Breastfeeding protects against overweight and obesity, asthma, eczema, and type-II diabetes, and has long-term health benefits for women. The health benefits of breastfeeding are so valuable that in 1981, the World Health Organization established the International Code of Marketing of Breast-Milk Substitutes (WHO Code) that prohibits marketing infant formula to the public. The U.S. has not adopted the WHO Code and currently has few protections from most digital marketing to adults. As a result, the vast amount of consumer data expectant parents and infant caregivers generate as they navigate daily life can be used to target them with digital advertising for infant formula.
This report explores the policy frameworks and self-regulatory bodies that govern the use of sensitive consumer information about pregnancy and infant feeding used to market infant formula. It addresses the following questions:
How do marketers identify expectant parents and infant caregivers?
What digital marketing tactics are used to promote infant formula?
What laws and policies govern the collection and use of consumers’ pregnancy and infant-feeding-related information?
What role do company privacy policies and user agreements play?
How can self-regulation be used to limit infant formula marketing?
The report contains recommendations for how to better protect the public from infant formula marketing by the infant formula industry and through third-party retailers and digital platforms like Facebook and Google. Issue briefs on the topics of Consumer Privacy, Self-Regulation and Recommendations for Action summarize key findings from the full report.
PHAI Senior Staff Attorney Cara Wilking’s article, State Law Approaches to Curtail Digital Food Marketing Tactics Targeting Young Children, has been published in the January/February, 2014 issue of the Food and Drug Law Institute’s Update Magazine. In the article, Wilking describes why digital marketing, which is inherently deceptive to younger children. She explains the role of packaging, “advergames,” and digital sweepstakes in digital marketing.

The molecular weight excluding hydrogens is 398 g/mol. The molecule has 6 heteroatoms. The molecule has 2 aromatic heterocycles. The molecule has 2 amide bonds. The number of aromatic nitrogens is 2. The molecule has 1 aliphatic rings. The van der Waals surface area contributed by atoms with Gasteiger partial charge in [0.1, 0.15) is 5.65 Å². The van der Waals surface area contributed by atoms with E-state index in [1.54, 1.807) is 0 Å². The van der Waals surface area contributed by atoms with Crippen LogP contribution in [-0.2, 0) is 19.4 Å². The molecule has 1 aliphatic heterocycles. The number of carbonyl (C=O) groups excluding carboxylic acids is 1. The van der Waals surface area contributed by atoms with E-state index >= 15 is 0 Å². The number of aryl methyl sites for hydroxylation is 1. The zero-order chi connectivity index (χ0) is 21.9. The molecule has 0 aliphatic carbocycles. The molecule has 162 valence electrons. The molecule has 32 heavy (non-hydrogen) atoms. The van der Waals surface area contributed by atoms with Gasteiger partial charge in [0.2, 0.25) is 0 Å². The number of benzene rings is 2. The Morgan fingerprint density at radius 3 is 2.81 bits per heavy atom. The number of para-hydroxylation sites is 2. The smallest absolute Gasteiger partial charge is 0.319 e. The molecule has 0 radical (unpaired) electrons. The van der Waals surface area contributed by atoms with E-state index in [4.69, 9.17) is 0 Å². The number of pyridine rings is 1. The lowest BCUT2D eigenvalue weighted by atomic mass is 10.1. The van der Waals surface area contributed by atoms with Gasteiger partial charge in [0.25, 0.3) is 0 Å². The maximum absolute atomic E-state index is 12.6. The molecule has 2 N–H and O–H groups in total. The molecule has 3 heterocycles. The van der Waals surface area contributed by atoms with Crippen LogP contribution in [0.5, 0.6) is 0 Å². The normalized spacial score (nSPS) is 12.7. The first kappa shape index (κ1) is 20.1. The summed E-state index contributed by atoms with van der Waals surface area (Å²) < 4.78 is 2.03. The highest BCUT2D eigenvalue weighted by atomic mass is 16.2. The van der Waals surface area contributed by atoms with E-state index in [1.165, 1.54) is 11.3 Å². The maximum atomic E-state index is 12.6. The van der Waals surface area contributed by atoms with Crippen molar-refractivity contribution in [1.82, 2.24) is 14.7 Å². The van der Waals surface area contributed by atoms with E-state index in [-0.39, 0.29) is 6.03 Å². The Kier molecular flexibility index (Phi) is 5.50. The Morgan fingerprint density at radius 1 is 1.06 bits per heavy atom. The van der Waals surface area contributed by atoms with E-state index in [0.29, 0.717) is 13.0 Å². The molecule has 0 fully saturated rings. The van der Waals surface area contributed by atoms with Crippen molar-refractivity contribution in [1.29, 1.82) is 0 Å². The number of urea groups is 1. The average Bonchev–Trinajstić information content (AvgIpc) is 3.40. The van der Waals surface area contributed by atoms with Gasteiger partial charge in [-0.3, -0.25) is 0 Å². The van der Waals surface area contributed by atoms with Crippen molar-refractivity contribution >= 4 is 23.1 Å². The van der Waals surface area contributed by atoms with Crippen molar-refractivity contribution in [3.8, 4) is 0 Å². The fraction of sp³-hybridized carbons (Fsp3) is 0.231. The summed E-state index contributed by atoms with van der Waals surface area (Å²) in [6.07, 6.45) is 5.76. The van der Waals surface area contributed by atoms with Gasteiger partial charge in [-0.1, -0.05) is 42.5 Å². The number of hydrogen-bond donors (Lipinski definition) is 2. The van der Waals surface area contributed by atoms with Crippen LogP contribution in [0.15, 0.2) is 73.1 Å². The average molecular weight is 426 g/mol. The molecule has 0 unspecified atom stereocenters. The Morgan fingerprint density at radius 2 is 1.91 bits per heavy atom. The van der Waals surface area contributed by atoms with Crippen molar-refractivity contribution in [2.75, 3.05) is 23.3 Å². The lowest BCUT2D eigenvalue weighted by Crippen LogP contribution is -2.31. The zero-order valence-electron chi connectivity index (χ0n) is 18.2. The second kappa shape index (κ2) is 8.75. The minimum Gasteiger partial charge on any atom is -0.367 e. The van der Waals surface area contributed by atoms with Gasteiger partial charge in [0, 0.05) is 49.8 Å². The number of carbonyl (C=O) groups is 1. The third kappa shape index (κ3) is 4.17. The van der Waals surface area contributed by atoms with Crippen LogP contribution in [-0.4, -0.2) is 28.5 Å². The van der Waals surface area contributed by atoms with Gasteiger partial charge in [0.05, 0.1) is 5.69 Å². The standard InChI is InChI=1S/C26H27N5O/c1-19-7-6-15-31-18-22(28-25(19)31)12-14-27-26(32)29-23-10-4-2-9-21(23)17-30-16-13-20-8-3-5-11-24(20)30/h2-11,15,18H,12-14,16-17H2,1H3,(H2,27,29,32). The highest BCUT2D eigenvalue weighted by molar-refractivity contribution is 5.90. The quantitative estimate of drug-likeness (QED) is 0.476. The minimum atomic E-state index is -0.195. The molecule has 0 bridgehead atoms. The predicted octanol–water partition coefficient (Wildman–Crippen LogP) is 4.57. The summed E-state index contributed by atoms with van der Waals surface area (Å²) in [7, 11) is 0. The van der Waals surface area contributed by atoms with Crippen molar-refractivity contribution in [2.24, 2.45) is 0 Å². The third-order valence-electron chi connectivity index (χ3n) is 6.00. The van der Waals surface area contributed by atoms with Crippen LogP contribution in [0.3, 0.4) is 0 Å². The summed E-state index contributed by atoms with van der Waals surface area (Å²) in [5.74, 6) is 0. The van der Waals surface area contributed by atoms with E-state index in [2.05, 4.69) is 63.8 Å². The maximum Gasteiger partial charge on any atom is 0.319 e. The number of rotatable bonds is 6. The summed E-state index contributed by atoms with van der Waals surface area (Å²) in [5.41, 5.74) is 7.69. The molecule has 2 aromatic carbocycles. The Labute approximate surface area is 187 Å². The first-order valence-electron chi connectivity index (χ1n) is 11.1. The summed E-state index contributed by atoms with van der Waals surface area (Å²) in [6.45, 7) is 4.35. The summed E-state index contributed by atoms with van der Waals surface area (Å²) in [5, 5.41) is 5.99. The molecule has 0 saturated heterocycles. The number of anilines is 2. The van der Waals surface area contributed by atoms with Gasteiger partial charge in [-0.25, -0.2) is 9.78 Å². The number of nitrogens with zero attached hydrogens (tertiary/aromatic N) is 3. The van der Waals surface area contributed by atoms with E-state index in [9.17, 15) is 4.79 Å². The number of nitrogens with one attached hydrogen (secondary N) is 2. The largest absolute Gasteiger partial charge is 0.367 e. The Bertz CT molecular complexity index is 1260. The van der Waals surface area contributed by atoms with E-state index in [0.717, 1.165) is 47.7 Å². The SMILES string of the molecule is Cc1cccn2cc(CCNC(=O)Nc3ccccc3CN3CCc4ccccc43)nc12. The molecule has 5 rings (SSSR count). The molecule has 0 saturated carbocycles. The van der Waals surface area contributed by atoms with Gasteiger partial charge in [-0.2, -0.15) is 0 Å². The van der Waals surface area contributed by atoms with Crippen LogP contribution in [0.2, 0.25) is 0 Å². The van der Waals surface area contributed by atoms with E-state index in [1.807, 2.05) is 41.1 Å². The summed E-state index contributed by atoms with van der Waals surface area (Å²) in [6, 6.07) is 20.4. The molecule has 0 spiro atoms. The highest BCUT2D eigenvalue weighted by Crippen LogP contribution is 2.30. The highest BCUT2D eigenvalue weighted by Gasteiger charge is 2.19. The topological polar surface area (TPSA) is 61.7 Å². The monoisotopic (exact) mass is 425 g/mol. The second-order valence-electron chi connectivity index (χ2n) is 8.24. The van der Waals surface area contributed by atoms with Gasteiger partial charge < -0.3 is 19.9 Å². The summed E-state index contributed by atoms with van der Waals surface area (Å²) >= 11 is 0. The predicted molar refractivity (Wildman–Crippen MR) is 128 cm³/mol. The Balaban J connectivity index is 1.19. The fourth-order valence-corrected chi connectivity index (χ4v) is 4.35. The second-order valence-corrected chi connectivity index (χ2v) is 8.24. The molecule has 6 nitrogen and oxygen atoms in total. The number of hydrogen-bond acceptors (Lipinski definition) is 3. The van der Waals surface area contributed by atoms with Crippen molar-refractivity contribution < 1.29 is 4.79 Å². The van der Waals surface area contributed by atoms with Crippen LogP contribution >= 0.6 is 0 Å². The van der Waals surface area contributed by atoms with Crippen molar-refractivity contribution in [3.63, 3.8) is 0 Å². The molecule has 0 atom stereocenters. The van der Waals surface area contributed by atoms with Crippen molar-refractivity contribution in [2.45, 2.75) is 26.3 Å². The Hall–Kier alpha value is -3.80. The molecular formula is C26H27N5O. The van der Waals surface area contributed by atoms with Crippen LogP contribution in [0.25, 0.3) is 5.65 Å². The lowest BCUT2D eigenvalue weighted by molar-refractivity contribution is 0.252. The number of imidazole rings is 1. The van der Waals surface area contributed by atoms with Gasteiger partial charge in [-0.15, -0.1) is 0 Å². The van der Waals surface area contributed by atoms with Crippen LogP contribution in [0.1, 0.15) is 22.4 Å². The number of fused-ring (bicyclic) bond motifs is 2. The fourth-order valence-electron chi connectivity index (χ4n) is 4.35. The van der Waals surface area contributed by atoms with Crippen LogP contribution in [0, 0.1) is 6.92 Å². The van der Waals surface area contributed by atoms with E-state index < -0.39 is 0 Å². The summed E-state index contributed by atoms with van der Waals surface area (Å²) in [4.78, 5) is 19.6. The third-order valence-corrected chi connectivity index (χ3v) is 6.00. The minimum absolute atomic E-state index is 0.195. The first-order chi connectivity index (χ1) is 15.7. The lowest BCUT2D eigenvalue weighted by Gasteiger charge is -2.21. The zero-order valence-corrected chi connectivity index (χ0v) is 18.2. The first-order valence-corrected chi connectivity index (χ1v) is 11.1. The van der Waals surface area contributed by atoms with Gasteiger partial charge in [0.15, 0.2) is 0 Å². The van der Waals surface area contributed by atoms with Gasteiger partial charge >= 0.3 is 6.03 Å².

Wilking concludes that these practices may trigger specific consumer protection law provisions and case law precedent around unfair and deceptive trade practices and looks to state attorney generals to take steps to stop these practices.
In addition to clear explanations of how digital marketing works and why it poses privacy and health risks to youth, key legal issues for state regulators are explored. These issues include personal jurisdiction over out-of-state food and beverage marketing and media companies; the interplay of federal and state laws regulating mobile marketing; and the application of state promotions laws to child consumers.
Nickelodeon, the biggest source of food ads seen by youth, has augmented its media empire through websites, mobile apps and programming that imports content from a popular YouTube channel. All of its digital platforms are ad-supported creating new opportunities for food and beverage companies to target youth.
Digital campaigns are seamlessly woven into food packaging allowing marketers to target youth in supermarkets, convenience stores and fast food restaurants. Packaging often directs youth to digital marketing on mobile devices or online. State regulators have jurisdiction over unfair and deceptive marketing on food packages sold to consumers in their states.
Mobile marketing elements are integrated into food and beverage campaigns. The legal landscape for state oversight of mobile marketing includes federal and state SPAM and telemarketing laws, and the emerging regulation of geolocation tactics.